Defendant Travis McMichael faces cross-examination in the Ahmaud Arbery killing trial

Travis McMichael speaks from the witness stand during his trial Wednesday in Brunswick, Georgia.

By Devon M. Sayers, Alta Spells and Travis Caldwell, CNN

(CNN) -- Defendant Travis McMichael is expected to testify again under cross-examination Thursday regarding the 2020 shooting and killing of Ahmaud Arbery.

McMichael, one of three defendants charged in the killing, was questioned by defense and prosecution attorneys Wednesday and testified that he acted in self-defense as he and Arbery wrestled over McMichael's shotgun.

Travis McMichael, his father Gregory McMichael and their neighbor William "Roddie" Bryan Jr., all of whom are White, face charges including malice and felony murder in the death of Arbery, a 25-year-old Black man who was chased by the trio on February 23, 2020, in a neighborhood near Brunswick, Georgia.

The younger McMichael shot and killed Arbery and it was captured on cell phone video by Bryan. All three defendants have pleaded not guilty.

Charges were not filed against the three men for months until the cell phone footage of the shooting was made public, spurring national outrage and protests. The first two prosecutors handling the case recused themselves due to conflicts of interest, citing Gregory McMichael's position as a former investigator.

Arbery's family has said he was out for a jog when he was shot and killed. Defense attorneys contend the McMichaels, suspecting him of burglary, were trying to conduct a lawful citizen's arrest, and that Bryan, after seeing the McMichaels chase Arbery, attempted to cut Arbery off, followed and recorded video of the pursuit and shooting.

In addition to malice murder and felony murder, the defendants also face charges of aggravated assault, false imprisonment and criminal attempt to commit a felony. All have pleaded not guilty. If convicted, each man could face life in prison without the possibility of parole.

Travis McMichael describes days and moments leading to pursuit

On Wednesday, Travis McMichael testified that on the evening of February 11, 2020 -- nearly two weeks before Arbery's shooting -- he saw someone "creeping through the shadows" in the neighborhood.

He testified the person, whom he later described to police as a Black male, pulled up his shirt and went for his "pocket, waistband area." Travis McMichael said he assumed the person was armed, so he fled in his vehicle as the person ran to a nearby home under construction.

McMichael testified he told his father what happened, and the two went back to the unfinished home and called authorities. Police never saw or talked to the person Travis McMichael said he saw that night, he testified.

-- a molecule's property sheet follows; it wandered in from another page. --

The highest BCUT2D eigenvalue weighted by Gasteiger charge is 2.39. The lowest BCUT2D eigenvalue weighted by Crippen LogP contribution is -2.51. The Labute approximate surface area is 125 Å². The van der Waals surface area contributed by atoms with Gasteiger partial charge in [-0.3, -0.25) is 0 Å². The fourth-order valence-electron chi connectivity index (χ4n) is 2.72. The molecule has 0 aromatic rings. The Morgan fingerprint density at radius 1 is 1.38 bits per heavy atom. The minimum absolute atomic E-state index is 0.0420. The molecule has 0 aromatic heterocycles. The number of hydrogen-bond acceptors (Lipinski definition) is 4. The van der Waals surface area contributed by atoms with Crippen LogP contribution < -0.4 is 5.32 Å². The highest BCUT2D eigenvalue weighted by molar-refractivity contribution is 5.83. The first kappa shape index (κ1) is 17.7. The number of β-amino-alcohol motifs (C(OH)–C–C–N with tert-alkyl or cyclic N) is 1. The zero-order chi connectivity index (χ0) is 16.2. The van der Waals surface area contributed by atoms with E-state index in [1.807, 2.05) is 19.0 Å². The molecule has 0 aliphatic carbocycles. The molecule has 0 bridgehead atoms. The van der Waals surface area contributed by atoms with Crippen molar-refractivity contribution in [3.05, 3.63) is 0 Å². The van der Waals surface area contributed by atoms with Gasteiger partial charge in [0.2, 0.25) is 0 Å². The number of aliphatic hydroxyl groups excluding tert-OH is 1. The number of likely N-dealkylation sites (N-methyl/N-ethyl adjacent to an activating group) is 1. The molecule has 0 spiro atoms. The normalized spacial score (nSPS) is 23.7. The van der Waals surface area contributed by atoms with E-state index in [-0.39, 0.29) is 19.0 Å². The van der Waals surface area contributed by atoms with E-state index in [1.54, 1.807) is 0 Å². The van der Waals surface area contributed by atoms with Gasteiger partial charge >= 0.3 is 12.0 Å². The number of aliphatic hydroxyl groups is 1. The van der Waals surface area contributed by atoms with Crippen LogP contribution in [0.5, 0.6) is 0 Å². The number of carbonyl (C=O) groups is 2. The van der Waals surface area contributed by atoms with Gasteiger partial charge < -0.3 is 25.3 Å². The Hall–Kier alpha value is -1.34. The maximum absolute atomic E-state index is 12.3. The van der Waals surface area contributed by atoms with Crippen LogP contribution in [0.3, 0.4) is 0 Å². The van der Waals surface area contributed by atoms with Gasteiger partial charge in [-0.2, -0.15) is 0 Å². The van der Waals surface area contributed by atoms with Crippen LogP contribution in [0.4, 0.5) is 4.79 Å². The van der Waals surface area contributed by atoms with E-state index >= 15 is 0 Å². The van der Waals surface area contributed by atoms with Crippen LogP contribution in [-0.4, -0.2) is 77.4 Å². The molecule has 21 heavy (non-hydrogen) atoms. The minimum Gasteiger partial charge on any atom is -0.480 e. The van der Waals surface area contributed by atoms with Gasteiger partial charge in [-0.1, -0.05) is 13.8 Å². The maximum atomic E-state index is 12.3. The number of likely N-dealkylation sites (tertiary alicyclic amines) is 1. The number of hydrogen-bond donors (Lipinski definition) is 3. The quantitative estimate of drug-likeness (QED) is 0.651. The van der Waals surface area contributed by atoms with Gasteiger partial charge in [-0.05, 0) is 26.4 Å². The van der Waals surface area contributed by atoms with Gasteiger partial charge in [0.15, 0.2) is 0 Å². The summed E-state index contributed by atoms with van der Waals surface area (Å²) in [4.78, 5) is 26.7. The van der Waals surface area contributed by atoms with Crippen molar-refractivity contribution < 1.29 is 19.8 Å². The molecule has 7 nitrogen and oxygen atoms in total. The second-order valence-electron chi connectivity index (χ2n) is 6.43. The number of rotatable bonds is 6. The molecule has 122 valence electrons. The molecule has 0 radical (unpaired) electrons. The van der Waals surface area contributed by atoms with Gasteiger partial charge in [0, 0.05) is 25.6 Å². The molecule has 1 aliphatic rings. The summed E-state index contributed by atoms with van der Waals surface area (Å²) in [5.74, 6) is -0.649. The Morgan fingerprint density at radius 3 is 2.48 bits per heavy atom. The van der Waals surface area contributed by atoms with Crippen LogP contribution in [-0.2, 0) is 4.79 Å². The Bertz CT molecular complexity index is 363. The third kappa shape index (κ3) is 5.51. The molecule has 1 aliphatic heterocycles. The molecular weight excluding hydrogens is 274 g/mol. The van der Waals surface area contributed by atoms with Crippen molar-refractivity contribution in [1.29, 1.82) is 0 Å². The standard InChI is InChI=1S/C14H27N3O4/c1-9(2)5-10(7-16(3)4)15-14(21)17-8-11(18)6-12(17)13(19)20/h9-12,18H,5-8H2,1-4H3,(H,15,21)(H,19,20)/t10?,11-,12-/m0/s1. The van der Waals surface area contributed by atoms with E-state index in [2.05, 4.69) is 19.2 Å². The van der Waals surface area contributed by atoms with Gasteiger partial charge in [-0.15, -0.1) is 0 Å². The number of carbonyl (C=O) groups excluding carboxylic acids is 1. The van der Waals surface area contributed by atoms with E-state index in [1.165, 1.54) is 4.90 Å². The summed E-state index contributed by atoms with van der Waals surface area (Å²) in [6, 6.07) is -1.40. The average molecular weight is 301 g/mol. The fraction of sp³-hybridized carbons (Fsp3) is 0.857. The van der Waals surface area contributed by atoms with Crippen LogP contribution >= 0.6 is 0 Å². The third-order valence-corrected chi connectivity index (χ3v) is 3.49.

Travis McMichael then testified that he was sitting in his home on the day of the shooting when his father ran inside in a "frantic state" and told his son to get his gun, saying the man from days earlier had "just ran by the house" and "something's happened."

"I was under the assumption that it was the same individual that I saw (at the unfinished home) on the 11th," and he had heard previously that things had been stolen from the site, Travis McMichael testified.

Travis McMichael said he grabbed his shotgun.

Defense attorney Bob Rubin said in opening statements two weeks ago that the person that Travis McMichael saw on February 11 was Arbery -- verified by surveillance video -- and that the encounter gave Travis McMichael the belief on February 23 that the person now running could be armed.

'Life or death situation,' according to Travis McMichael

As Travis and Gregory McMichael drove and encountered Arbery on February 23, they "identified that yes, this is him," Travis McMichael testified.

"(We decided) let's try to hold him for the police to talk to him," Travis McMichael testified. He said he his father told him he had called police, and so assumed police were on their way.

He testified he tried to ask Arbery while still in his truck what was going on, "trying to deescalate" the situation. He said Arbery did not respond and kept running. He testified he tried talking to Arbery a second time, during which Arbery stopped, did not say anything, but took off again after Travis McMichael said police were coming.

Eventually, Travis McMichael said he noticed another truck in the neighborhood. Prosecutors contend Bryan, the third defendant, got in his own truck and joined the pursuit, though he did not know what was going on, and struck Arbery with his vehicle. Arbery at one point seemed to be "grabbing" the other truck, Travis McMichael testified.